It is being theorized by the wise and learned that the Church is in the middle of one of those seismic shifts right now. Recent political and social changes could have a dramatic impact on the way church is done a hundred years from now.

I am by no means a scholar. However, I do have a keen interest in Church history and a passion for weird theories. I have observed that the aforementioned shifts have also resulted in a net loss and a net gain of something enormously significant to the church. At the council of Nicaea, the Church gained respectability and opportunities for influence but lost its simplicity and doctrinal purity. When Luther posted his theses, the result was that the Church gained a much-needed anchor (biblical truth) but lost its unity, cohesiveness and a good deal of its authority. 

I am concerned that as the church shifts due to technological, social and political changes we have no control over; Christians are in danger of losing some critically important things we do have control over.  One of those things is community. The sense of community the early church experienced was the beacon that drew both gentiles and Jews into a life-changing relationship with Jesus. In a very real sense it was community that fueled the evangelistic fire of the early Church (Acts 2:42-47)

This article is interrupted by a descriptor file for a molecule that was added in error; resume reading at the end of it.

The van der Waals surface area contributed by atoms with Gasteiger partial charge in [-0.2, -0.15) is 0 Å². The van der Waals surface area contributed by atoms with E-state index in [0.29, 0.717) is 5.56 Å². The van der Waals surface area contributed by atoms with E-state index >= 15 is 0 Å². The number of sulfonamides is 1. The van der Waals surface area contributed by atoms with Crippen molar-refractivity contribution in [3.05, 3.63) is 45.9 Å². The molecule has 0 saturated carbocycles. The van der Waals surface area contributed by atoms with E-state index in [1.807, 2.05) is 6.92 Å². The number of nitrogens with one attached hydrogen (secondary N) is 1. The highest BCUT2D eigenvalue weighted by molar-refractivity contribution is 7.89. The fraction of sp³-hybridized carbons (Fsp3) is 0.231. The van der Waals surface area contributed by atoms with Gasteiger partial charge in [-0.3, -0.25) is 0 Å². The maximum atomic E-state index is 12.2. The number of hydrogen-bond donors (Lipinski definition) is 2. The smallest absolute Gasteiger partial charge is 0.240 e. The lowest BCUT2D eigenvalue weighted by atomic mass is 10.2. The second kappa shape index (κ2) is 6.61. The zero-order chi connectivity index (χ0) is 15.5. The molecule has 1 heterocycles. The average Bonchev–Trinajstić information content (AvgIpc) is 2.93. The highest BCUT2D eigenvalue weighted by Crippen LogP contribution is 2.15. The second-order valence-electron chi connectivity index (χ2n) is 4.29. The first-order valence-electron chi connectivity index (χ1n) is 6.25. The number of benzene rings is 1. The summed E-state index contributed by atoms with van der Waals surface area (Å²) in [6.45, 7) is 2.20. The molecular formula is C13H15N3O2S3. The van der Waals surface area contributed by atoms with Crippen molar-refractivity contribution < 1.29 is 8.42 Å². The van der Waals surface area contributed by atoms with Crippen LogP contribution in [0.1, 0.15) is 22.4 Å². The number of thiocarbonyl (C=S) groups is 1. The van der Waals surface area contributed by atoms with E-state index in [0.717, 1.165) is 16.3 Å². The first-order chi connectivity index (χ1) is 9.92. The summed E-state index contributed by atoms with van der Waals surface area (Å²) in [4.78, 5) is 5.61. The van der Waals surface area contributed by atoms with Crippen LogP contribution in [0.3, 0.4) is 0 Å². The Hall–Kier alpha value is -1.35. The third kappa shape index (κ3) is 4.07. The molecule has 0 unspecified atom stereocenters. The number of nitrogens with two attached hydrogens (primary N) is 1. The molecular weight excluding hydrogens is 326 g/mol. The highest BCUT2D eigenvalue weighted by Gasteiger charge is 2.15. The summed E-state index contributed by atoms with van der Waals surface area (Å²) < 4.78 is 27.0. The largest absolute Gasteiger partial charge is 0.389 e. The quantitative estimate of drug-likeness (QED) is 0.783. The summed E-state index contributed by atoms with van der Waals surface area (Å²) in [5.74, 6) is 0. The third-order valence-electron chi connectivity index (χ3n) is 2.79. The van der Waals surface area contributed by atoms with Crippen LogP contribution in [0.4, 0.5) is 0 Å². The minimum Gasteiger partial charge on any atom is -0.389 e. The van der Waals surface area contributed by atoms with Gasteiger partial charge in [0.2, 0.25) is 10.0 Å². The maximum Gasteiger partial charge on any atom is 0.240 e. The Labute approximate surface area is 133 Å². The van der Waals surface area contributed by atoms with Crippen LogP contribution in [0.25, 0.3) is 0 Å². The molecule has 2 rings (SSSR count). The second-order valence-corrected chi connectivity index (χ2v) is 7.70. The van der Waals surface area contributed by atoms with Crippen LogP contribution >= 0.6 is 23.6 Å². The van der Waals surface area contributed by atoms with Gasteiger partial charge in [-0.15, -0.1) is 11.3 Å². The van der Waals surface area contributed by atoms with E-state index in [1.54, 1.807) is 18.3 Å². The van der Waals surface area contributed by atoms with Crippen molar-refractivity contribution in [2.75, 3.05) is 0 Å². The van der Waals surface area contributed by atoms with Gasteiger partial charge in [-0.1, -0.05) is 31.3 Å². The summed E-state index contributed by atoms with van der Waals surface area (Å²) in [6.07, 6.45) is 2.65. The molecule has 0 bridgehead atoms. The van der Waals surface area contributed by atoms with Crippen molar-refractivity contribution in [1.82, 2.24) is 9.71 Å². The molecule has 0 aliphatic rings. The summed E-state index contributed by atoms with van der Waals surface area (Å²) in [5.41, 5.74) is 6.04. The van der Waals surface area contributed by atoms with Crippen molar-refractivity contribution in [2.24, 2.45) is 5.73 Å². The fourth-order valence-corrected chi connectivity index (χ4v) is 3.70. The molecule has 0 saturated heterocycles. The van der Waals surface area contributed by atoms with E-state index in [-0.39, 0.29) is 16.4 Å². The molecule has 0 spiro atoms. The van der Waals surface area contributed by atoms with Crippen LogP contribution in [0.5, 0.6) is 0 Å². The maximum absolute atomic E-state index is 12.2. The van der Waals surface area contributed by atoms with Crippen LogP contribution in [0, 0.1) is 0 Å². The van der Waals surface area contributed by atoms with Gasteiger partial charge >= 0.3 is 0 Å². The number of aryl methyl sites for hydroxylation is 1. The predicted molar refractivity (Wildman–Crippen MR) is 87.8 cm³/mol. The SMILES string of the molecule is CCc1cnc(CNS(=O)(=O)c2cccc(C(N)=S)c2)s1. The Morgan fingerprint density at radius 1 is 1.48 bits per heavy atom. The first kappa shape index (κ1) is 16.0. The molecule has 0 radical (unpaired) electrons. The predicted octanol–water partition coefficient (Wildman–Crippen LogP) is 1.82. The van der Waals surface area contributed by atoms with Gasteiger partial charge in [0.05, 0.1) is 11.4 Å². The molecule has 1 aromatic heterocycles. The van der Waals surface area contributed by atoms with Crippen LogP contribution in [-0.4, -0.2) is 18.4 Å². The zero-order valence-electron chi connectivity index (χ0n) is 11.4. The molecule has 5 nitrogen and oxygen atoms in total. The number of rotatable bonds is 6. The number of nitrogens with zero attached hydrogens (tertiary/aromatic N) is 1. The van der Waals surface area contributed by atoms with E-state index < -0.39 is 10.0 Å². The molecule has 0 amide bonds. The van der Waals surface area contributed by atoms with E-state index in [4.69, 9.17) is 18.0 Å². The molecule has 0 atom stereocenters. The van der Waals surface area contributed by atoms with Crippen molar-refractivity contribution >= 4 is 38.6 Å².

We are losing our sense of community in Christianity partially because Christians have adopted a worldly view of a Christian concept: hospitality. Hospitality is perhaps the most misunderstood concept in the Bible. This is doubtless due to the influence of cable channels like the Food Network and HGTV. Thanks to these networks many have come to believe that hospitality is nothing more or less than preparing tasty food and decorating our homes in an appealing manner. Hospitality is more than all that. Hospitality is the glue that binds community together. There are at least five misunderstandings most Christians have about hospitality 

Hospitality and entertaining are the same thing-

Hospitality and entertaining guests look similar on the surface because one piece of hospitality is entertaining guests in our homes (Acts 16:15). That said, it is possible to have guests in our home on a regular basis and not actually practice biblical hospitality. Hospitality in the Christian sense of the word means caring deeply for the emotional, physical and spiritual needs of other people in an intimate setting (Acts 18:26, Romans 12:13, 3rdJohn 1:8). An intimate setting can be a home, a coffee shop, a church foyer, a street corner or a public park because intimacy is about the emotional and spiritual environment we generate with our presence, not our physical location.